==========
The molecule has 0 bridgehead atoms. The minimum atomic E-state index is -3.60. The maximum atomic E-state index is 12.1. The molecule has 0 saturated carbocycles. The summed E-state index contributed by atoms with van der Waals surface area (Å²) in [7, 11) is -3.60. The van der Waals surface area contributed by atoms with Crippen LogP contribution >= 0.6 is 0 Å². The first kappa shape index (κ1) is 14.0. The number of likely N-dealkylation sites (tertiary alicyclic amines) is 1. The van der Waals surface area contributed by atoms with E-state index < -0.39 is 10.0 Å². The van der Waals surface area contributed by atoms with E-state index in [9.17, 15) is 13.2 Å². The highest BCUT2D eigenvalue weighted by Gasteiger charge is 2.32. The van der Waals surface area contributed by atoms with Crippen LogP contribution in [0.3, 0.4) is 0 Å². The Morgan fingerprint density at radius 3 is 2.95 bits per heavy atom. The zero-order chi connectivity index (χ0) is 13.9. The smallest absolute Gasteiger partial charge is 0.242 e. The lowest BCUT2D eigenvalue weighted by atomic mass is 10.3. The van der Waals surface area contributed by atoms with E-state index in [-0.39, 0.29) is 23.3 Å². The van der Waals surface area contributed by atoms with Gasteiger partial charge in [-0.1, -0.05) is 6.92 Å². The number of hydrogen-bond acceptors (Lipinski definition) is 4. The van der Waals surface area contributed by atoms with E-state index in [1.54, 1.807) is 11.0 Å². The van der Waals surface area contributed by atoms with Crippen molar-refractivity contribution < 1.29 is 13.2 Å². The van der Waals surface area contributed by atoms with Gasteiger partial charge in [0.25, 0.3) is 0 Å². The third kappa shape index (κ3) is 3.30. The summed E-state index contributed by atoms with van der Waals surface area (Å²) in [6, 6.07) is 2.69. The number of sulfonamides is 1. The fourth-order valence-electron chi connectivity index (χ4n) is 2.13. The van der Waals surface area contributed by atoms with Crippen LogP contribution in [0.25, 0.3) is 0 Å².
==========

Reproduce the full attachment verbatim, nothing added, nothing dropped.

The molecule has 0 bridgehead atoms. The minimum atomic E-state index is -3.60. The maximum atomic E-state index is 12.1. The molecule has 0 saturated carbocycles. The summed E-state index contributed by atoms with van der Waals surface area (Å²) in [7, 11) is -3.60. The van der Waals surface area contributed by atoms with Crippen LogP contribution >= 0.6 is 0 Å². The first kappa shape index (κ1) is 14.0. The number of likely N-dealkylation sites (tertiary alicyclic amines) is 1. The van der Waals surface area contributed by atoms with E-state index < -0.39 is 10.0 Å². The van der Waals surface area contributed by atoms with E-state index in [9.17, 15) is 13.2 Å². The highest BCUT2D eigenvalue weighted by Gasteiger charge is 2.32. The van der Waals surface area contributed by atoms with Crippen LogP contribution in [0.3, 0.4) is 0 Å². The Morgan fingerprint density at radius 3 is 2.95 bits per heavy atom. The zero-order chi connectivity index (χ0) is 13.9. The smallest absolute Gasteiger partial charge is 0.242 e. The lowest BCUT2D eigenvalue weighted by atomic mass is 10.3. The van der Waals surface area contributed by atoms with E-state index in [-0.39, 0.29) is 23.3 Å². The van der Waals surface area contributed by atoms with Gasteiger partial charge in [-0.1, -0.05) is 6.92 Å². The number of hydrogen-bond acceptors (Lipinski definition) is 4. The van der Waals surface area contributed by atoms with E-state index in [1.54, 1.807) is 11.0 Å². The van der Waals surface area contributed by atoms with Crippen molar-refractivity contribution < 1.29 is 13.2 Å². The van der Waals surface area contributed by atoms with Gasteiger partial charge in [0.25, 0.3) is 0 Å². The third kappa shape index (κ3) is 3.30. The summed E-state index contributed by atoms with van der Waals surface area (Å²) in [6, 6.07) is 2.69. The number of sulfonamides is 1. The fourth-order valence-electron chi connectivity index (χ4n) is 2.13. The van der Waals surface area contributed by atoms with Crippen LogP contribution in [0.25, 0.3) is 0 Å².